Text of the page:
VOHRYZEK, JOSEF (1926–1998), Czech literary critic, translator, and prose writer. Born in Prague, Vohryzek was sent by his parents (who perished in the Holocaust) to Sweden in 1940, where he lived until 1950. In 1956 he graduated from Charles University in Prague, where he studied Czech and literary sciences. In his articles in the literary monthly Květen ("May"), where he worked from 1956 to 1985, he refused to adopt the Marxist-Communist dogma. In 1959 he had lost his job at the Institute for Czech literature of the Czechoslovak Academy of Sciences because of his criticism of the Communist Party's policies. Vohryzek worked as a translator (especially from Swedish – Lindgren, Bergman, Strinberg, Ibsen) and an editor. After 1970 he was forced to do only manual jobs. He signed Charter 77 and became its spokesperson in 1987. A collection of his articles from the 1960s was published as Kniha Josefova (1986 in samizdat "The Book of Josef"; in 1995 as Literární kritiky ("Literary Criticism")). His experimental prose work Chodec ("The Walker," 1964) was inspired by his stay in Sweden. After 1989 he was fully occupied with literary criticism and with the issue of antisemitism. He wrote excellent critical works on the books of J. Kovtun; I.B. *Singer; S. *Wiesenthal; and V. Černý.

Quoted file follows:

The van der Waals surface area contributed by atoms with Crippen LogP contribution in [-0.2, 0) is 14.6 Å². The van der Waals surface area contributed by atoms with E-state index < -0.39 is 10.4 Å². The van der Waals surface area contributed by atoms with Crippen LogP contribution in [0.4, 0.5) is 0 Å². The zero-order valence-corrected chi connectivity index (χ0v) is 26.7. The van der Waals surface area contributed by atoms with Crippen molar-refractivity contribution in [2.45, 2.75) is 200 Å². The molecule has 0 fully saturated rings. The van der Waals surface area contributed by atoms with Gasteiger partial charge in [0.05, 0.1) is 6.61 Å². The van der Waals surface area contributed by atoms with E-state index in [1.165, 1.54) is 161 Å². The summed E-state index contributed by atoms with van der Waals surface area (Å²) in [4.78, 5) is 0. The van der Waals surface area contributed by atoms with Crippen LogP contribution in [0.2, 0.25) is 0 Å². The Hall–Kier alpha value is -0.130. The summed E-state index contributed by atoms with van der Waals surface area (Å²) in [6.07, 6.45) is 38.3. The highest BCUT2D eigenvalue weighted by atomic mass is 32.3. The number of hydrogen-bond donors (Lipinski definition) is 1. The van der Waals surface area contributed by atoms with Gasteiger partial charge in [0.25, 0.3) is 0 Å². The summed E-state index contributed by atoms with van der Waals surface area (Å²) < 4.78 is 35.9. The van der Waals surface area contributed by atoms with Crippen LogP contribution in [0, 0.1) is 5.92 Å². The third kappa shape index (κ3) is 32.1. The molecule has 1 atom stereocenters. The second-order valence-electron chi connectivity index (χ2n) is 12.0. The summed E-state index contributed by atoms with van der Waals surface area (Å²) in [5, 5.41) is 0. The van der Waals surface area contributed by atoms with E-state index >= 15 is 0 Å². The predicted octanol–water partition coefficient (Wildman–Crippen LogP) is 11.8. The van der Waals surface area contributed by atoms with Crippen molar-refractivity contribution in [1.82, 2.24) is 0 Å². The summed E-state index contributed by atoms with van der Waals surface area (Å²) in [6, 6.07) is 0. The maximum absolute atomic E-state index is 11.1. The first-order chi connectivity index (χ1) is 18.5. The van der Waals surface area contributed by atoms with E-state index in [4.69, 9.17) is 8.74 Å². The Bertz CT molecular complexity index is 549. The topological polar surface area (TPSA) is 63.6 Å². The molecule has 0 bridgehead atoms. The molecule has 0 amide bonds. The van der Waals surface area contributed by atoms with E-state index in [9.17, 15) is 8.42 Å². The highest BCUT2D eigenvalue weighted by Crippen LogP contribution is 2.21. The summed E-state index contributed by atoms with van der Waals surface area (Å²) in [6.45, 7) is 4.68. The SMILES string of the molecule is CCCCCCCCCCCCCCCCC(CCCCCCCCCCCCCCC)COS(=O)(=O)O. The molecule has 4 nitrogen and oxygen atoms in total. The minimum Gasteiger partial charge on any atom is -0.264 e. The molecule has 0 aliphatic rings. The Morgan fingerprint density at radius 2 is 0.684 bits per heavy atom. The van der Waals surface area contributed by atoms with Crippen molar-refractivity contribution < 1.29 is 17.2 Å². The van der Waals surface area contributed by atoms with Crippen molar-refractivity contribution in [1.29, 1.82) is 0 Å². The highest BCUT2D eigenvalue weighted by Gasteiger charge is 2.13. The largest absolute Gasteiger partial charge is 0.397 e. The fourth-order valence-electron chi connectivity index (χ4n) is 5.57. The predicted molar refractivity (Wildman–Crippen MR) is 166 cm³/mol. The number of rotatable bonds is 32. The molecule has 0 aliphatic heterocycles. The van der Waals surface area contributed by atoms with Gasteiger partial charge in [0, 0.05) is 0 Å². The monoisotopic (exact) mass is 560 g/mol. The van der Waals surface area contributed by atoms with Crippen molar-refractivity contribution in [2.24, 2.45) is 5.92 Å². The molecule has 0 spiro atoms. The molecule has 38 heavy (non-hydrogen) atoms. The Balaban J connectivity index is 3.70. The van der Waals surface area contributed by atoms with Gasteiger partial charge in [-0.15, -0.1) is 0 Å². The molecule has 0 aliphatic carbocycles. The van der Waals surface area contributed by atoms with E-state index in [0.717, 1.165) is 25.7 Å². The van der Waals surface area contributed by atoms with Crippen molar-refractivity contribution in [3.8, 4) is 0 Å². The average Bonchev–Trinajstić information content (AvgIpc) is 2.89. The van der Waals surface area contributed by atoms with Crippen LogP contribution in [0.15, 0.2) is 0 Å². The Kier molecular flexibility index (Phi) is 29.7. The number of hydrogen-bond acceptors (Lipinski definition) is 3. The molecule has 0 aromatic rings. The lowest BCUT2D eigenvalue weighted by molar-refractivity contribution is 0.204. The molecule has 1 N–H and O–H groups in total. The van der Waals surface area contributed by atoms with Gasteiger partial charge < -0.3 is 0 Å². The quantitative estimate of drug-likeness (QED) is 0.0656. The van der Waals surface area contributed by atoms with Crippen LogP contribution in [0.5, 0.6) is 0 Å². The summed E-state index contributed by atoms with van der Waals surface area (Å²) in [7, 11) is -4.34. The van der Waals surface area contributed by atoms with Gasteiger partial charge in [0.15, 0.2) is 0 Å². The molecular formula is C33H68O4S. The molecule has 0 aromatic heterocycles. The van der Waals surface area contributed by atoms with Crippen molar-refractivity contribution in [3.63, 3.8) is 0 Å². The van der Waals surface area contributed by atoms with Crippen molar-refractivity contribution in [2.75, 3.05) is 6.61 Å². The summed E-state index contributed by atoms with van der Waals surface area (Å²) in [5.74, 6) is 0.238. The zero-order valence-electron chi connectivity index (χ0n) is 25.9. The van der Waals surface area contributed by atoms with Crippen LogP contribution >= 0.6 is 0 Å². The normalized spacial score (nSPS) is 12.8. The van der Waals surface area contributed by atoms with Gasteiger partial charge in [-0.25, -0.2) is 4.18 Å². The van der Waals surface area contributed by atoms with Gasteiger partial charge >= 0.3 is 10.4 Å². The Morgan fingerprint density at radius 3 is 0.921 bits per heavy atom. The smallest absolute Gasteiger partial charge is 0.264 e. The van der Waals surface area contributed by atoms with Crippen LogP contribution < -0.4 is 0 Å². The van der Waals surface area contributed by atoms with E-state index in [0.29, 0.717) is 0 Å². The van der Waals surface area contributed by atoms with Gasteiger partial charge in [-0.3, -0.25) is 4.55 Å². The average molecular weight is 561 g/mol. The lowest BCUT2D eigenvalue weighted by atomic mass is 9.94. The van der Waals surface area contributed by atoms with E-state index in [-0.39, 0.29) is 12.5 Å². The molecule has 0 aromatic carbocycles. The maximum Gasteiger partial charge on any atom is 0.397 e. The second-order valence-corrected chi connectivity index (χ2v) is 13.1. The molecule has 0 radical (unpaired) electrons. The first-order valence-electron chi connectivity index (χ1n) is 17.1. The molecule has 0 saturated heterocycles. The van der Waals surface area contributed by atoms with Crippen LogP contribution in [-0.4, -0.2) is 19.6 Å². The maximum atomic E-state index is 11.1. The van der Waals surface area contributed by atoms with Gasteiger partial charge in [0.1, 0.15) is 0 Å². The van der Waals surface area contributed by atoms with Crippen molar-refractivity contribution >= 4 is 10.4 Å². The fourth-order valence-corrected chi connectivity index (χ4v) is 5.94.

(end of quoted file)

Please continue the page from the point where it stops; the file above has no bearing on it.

J. Lehár, Česká literatura od počátků k dnešku (1998); Slovník českých spisovatelů (1982); Slovník českých spisovatelů (2000).
[Milos Pojar (2nd ed.)]